It's that time of the year, dear reader, when the world and his wife (and his sister, and her aunt, and her dustman) try to pick ten horses to win a million quid. Yes, it's the Tote Ten To Follow, and entries close next week for that.
However, I'm much more interested in backing winners than entering a lottery like that, so I'm going to pick ten horses that I reckon will leave us in front at season end.
First up though, I'd like to offer a very warm welcome to new readers, who have signed up as part of the great horse racing giveaway offer. You're very welcome aboard, and I hope that in the coming days, weeks and months, you'll find a few snippets of value as well as more than a winner or two.
And, of course, to those who have been with me a while longer, you are as cordially welcome as ever too.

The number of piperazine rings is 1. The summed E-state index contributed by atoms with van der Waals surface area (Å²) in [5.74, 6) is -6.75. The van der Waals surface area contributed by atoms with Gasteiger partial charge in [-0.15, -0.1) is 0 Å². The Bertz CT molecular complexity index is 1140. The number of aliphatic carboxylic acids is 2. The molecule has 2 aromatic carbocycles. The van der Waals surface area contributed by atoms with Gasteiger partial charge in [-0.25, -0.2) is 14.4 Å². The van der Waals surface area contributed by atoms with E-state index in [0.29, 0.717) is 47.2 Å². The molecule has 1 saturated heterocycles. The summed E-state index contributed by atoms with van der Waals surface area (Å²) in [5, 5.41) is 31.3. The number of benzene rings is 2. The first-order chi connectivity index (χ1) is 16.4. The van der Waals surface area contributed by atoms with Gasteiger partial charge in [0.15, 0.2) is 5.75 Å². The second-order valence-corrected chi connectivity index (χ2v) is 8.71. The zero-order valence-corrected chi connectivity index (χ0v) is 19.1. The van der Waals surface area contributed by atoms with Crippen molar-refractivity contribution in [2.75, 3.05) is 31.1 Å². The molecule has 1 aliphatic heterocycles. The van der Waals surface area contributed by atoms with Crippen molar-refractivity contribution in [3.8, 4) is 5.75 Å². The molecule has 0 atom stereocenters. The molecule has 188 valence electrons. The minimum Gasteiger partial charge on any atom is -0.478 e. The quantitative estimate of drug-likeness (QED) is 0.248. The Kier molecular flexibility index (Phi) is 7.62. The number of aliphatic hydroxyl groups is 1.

For the benefit of new readers, allow me to spend a couple of lines explaining the drill:
- You will receive fairly regular emails from me advising that I've posted to this 'ere blog, on matters equine or otherwise sporting.
- You will also receive email telling you that Gavin has posted to Geegeez' sister blog, NagNagNag.
- You will not receive any other email from us. Ever.
- If the subject of a post is of no interest to you, feel free to ignore it. I'll not be offended. ;o)
- Er, that's it.
OK, enough of the formalities and on to the action.
The Tote Ten To Follow is a tricky competition where a number of tactics need to be employed. It's a bit too competitive for me, especially when I have the chance to get paid out on every horse I back that wins, and not just if my combined total beats about 700,000 other people!
So eyes down, look in, for Geegeez' Ten To Follow:
Surprisingly beaten on debut, Alan King's hurdling superstar will clearly be aimed at the Champion Hurdle. He loves Cheltenham and has twice won at the Festival. He is entered on Saturday at Wincanton.
2. Sizing Europe